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-   -   War in Australia (any Oz Politics): the Original (https://www.pprune.org/jet-blast/477678-war-australia-any-oz-politics-original.html)

500N 14th Dec 2013 11:40

"The mazda 121 was bigger inside and 5.4litres per 100km beats a 5.6 litres per 100km hands down.

Since when has a Holden 6 done 5.4 litres per 100 km ?
Never in it's last 10 years.

"The paradigm of the big orstraylian six has long passed. most urbanites seldom leave the urban.""

It's not just about leaving "urban", it's about towing and a range of other things.

500N 14th Dec 2013 11:50

"Hit a raw nerve? It's been 100 days in office but the government has shown no signs of improving or even attempting to improve the dire situations our country faces."

Yes, ht a bit of a raw nerve, especially when Labor supporters say it considering they had 6 years to do things.

As said before by someone, 100 days, 10% of the time. Give them a chance
to change things. I think we are also so used to Rudd going 100kmh, we now
say someone is slow if they are not going that fast !!! :O

"Our economy is running on a hair trigger, bolstered by a resources boom. Dutch disease has done away with almost all domestic manufacturing"

Agree, the economy is on a hair trigger.

Domestic manufacturing, well you can't blame any one gov't, it transcends
all of them of the last 30 years.

"and when the foreign companies have bled us dry of resources they will leave
with the majority of their money""

Not all companies are foreign and certainly not all resource companies.

"Education is a problem. I tutor university subjects and I'm shocked at the low skills of the students in English."

The English skills of a lot of people is disgusting. I know of a worker
in a school, foreign, been here 20 years, teacher, her English is crap and
she is teaching kids pre school !!!

dubbleyew eight 14th Dec 2013 13:50

Since when has a Holden 6 done 5.4 litres per 100 km ?
comprehension not a strong point eh?
I compared it to the holden spark.

....but lets be serious a second. what would you take as an art union prize.
a top of the range subaru or a holden ???

you'd be the only one taking the holden.

500N 14th Dec 2013 14:18

WTF is a Holden Spark ?????????

Never heard of it. I thought it was a joke name for a Holden anything.

Re what would I take, I would take the Subaru.

Even though I have taken my Commodore Ute and Station wagon
in places most thought wasn't possible, a Subaru kills a Commodore
in most aspects.

dubbleyew eight 14th Dec 2013 14:28

holden spark


500N 14th Dec 2013 14:32

Jesus, I wouldn't even notice one of those on the road, they tend to get out of my way or suffer the consequences.

Not sure I'd even feel a bump running over one ;) :O

Can that car get over 70 kmh ?

SOPS 14th Dec 2013 17:55

Whoops, looks like 70 just rocked up at Christmas.

Ken Borough 14th Dec 2013 22:20

The English skills of a lot of people is disgusting.
That is certainly the case! One expects better next time. :ok:

parabellum 14th Dec 2013 22:40

That's about 10% of his term as a PM... not enough time to fix everything sure but more than enough time to get started. How long do we have to wait for a new government to start taking responsibility and stop dwelling on what they inherited? It's the perennial question.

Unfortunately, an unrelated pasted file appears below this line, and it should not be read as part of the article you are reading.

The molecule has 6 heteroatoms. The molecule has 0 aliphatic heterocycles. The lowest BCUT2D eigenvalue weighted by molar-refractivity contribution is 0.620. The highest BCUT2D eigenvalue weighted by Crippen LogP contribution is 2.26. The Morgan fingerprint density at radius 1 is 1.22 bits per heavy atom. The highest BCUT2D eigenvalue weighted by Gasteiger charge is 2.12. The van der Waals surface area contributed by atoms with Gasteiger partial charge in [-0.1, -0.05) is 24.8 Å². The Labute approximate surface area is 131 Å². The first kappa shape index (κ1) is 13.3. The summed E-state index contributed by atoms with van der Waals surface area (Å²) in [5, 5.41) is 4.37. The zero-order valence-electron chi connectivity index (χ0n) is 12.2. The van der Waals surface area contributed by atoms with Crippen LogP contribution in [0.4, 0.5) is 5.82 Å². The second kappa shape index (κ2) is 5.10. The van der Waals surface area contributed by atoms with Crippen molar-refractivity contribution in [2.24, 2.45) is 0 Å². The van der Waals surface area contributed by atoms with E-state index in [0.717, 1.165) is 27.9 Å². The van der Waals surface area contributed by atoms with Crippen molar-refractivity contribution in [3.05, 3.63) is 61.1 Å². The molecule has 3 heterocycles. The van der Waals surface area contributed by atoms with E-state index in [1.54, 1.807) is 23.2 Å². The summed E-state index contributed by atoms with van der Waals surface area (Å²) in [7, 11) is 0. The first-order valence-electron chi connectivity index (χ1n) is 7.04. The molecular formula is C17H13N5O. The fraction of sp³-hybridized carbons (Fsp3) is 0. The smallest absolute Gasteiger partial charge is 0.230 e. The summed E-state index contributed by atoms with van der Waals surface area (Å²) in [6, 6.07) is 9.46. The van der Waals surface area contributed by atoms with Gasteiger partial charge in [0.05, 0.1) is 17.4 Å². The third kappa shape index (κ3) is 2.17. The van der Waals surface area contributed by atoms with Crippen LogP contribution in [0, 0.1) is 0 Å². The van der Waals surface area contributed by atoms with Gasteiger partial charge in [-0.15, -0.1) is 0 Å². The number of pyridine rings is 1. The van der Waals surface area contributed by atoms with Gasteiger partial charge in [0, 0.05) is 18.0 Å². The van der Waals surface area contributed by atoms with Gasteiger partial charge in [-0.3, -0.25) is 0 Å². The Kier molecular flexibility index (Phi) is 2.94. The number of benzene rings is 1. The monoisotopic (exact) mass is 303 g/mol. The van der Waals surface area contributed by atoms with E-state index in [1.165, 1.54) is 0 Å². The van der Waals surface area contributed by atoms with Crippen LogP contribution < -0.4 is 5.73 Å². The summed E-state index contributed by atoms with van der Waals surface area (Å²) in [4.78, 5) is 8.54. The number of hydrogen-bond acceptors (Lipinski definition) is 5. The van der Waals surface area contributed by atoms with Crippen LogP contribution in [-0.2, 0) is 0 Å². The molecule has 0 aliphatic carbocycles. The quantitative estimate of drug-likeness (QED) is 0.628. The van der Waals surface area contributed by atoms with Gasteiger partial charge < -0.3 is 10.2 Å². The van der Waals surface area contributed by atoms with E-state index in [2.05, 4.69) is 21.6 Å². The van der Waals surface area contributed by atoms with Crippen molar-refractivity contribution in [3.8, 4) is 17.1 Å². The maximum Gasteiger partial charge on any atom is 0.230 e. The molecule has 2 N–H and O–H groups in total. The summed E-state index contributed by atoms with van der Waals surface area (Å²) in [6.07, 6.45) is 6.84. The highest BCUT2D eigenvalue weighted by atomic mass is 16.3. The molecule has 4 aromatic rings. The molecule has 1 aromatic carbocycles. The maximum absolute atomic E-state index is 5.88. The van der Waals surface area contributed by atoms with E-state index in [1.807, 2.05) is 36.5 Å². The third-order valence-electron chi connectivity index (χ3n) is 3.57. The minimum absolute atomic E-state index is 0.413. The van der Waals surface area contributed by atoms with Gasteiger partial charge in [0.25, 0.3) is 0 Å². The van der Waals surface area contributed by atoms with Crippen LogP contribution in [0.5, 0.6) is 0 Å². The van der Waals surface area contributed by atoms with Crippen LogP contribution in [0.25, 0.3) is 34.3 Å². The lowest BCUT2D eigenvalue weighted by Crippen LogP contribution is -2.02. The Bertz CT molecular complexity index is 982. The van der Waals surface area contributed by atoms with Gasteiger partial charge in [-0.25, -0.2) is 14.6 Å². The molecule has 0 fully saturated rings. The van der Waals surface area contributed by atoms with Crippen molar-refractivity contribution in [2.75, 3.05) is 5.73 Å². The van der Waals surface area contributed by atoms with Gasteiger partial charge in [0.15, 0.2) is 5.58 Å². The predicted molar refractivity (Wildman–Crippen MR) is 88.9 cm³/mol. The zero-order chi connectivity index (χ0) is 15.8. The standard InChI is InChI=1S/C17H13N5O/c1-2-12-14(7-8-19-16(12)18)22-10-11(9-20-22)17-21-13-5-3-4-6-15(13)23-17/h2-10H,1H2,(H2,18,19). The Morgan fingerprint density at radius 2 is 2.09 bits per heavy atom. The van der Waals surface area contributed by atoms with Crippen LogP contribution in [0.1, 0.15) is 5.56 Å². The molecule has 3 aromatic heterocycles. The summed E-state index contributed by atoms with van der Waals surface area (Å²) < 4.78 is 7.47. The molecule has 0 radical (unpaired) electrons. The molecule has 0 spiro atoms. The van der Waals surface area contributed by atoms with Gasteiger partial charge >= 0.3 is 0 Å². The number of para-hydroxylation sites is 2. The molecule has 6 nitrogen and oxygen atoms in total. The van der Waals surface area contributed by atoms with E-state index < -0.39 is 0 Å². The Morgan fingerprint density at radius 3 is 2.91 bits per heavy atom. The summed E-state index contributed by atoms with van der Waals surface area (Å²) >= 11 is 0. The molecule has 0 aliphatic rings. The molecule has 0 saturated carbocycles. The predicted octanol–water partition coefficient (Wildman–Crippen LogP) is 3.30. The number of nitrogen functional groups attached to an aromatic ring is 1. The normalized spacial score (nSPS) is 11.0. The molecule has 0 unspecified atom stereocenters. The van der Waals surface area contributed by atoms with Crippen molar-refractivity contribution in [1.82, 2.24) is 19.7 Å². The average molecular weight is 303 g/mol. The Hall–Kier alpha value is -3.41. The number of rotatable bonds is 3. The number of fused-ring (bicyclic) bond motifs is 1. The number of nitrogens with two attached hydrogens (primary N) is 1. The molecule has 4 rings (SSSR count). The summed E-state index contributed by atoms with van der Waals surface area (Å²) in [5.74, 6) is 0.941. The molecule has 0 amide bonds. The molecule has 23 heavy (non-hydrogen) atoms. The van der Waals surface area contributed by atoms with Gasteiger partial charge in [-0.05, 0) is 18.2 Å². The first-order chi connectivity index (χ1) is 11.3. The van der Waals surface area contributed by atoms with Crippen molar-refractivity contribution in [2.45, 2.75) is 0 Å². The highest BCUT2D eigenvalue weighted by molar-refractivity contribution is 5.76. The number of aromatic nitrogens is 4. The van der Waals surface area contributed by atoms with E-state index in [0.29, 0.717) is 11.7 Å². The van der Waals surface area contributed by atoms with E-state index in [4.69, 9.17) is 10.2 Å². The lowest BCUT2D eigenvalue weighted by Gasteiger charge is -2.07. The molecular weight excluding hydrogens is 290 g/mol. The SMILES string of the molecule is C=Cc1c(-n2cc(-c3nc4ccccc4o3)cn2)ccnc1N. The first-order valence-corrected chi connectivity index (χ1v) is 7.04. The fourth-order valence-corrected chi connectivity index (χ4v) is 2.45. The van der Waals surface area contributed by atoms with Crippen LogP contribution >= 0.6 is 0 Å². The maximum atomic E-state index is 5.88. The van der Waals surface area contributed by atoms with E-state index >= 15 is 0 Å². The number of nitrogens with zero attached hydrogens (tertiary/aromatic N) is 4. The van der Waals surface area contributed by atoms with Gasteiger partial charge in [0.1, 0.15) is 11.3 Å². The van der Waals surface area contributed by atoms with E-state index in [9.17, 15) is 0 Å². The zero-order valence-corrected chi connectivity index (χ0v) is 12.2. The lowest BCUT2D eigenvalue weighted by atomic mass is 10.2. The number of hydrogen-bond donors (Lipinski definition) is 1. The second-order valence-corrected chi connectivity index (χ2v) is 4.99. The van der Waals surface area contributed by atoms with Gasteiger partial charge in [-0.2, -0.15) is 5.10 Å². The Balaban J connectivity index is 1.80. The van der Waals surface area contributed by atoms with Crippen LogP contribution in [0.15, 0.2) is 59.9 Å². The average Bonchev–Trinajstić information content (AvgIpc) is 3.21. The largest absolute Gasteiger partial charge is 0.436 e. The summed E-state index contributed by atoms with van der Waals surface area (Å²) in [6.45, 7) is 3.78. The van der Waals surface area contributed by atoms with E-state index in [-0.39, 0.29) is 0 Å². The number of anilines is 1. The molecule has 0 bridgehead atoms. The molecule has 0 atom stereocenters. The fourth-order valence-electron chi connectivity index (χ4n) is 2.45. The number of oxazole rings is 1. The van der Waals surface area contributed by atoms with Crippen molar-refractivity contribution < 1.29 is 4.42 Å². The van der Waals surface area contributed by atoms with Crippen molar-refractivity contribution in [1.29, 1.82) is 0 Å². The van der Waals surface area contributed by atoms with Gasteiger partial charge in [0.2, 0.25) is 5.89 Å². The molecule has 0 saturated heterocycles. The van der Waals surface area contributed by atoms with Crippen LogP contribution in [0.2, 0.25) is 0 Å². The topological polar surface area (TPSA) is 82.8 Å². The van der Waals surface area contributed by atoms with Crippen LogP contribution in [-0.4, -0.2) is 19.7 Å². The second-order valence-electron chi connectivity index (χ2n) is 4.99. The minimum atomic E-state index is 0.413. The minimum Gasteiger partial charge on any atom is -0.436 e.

Surely that would depend on the extent and depth of the mess left? In this case very big and very deep and if every move the Government makes is going to be blocked by ignorant Greens and petulant Labour then it will go on for some considerable time and quite reasonably, too.

Captain Sand Dune 15th Dec 2013 00:03

It usually takes a lot longer to clean up a mess then it takes to make it in the first place.
Looks like some have not gotten over the previous government's obsession with getting their mugs on the telly instead of actually governing.

Dark Knight 15th Dec 2013 00:09

Grace Collier From: The Australian December 10, 2013 12:00AM

ONLY $150 million a year will save Holden? Rubbish. The Holden Enterprise Agreement is the document that has utterly sunk Holden's prospects. It defies belief that someone in the company isn't being held to account for it.

Holden's management masks a union culture beyond most people's comprehension. Employment costs spiralled way beyond community standards long ago. Neither "pay freezes" nor more money will save Holden, but getting the Fair Work Commission to dissolve the agreement and put all workers on the award wage might be a start.

In 1991, the pre-enterprise bargaining award wage of a Holden entry level process worker was $462.80 a week. In 1992, Holden began enterprise bargaining and now a worker at that same classification level has a base rate of $1194.50 a week, a 158 per cent increase, or a compound increase of 4.4 per cent year on year for 22 years. Right now, base wage rates for process workers in the Holden enterprise agreement are in the $60,000 to $80,000 per year range and in recent times, "hardship payments" of $3750 were given to each worker.

The modern award for such workers mandates base rates in the $37,000 to $42,000 range. This means that before we add any of the shift penalties, loadings, 26 allowances and the added cost of productivity restrictions, Holden begins each working day paying its workforce almost double what it should. After you add in the other employment costs, I estimate Holden's workforce costs it somewhere close to triple the amount it should.

Many people who work at Holden don't actually work for Holden; they work for the union. Occupational health and safety people are given 10 days' paid time off a year to be trained by the union. Most companies do not allow unions to train their OH&S people because the knowledge is used to control the workplace to the benefit of the union.

Union delegates are also allowed up to 10 paid days a year for union training in how to be effective union delegates and two of these delegates are entitled to an extra Holden sponsorship of one paid month off to "further their industrial and/or leadership development".

Holden's rules on hiring casuals are shocking and unheard of in today's market. The agreement forbids Holden from hiring casuals except when a "short-term increase in workload, or other unusual circumstances occurs". If this situation arises Holden has to "consult and reach agreement" with the union. Further, "Engagement of the agreed number of casual personnel will be for the agreed specified tasks and the agreed specified periods." If any of this changes, Holden must get union agreement again. After three months of continuous full-time work a casual must be made permanent. It is impossible to run a business like this.

An ex-employee from Adelaide, on condition of anonymity, consented to an interview yesterday. He described the workforce as "over-managed", with one team leader for every six workers on the production line, when one for every 25 workers would suffice.